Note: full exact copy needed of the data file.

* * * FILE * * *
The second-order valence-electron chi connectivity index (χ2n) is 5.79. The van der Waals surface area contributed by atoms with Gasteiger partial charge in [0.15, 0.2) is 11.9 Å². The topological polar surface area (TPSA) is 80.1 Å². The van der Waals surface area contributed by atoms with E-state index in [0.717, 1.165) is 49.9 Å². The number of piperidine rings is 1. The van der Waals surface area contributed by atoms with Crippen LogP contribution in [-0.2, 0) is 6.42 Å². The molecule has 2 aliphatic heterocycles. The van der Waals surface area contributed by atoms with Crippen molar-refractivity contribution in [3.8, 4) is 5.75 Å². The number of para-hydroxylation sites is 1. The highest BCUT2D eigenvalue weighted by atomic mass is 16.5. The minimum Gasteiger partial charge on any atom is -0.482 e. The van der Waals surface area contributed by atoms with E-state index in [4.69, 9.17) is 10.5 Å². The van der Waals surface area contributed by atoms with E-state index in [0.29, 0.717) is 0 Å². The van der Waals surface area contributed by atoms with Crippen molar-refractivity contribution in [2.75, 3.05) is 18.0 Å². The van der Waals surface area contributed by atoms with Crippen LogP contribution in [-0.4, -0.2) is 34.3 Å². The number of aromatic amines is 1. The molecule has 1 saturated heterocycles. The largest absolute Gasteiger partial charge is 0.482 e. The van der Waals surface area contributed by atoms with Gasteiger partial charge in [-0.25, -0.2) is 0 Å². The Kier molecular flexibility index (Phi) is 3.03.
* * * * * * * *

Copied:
The second-order valence-electron chi connectivity index (χ2n) is 5.79. The van der Waals surface area contributed by atoms with Gasteiger partial charge in [0.15, 0.2) is 11.9 Å². The topological polar surface area (TPSA) is 80.1 Å². The van der Waals surface area contributed by atoms with E-state index in [0.717, 1.165) is 49.9 Å². The number of piperidine rings is 1. The van der Waals surface area contributed by atoms with Crippen LogP contribution in [-0.2, 0) is 6.42 Å². The molecule has 2 aliphatic heterocycles. The van der Waals surface area contributed by atoms with Crippen molar-refractivity contribution in [3.8, 4) is 5.75 Å². The number of para-hydroxylation sites is 1. The highest BCUT2D eigenvalue weighted by atomic mass is 16.5. The minimum Gasteiger partial charge on any atom is -0.482 e. The van der Waals surface area contributed by atoms with E-state index in [4.69, 9.17) is 10.5 Å². The van der Waals surface area contributed by atoms with E-state index in [0.29, 0.717) is 0 Å². The van der Waals surface area contributed by atoms with Crippen molar-refractivity contribution in [2.75, 3.05) is 18.0 Å². The van der Waals surface area contributed by atoms with Crippen LogP contribution in [-0.4, -0.2) is 34.3 Å². The number of aromatic amines is 1. The molecule has 1 saturated heterocycles. The largest absolute Gasteiger partial charge is 0.482 e. The van der Waals surface area contributed by atoms with Gasteiger partial charge in [-0.25, -0.2) is 0 Å². The Kier molecular flexibility index (Phi) is 3.03.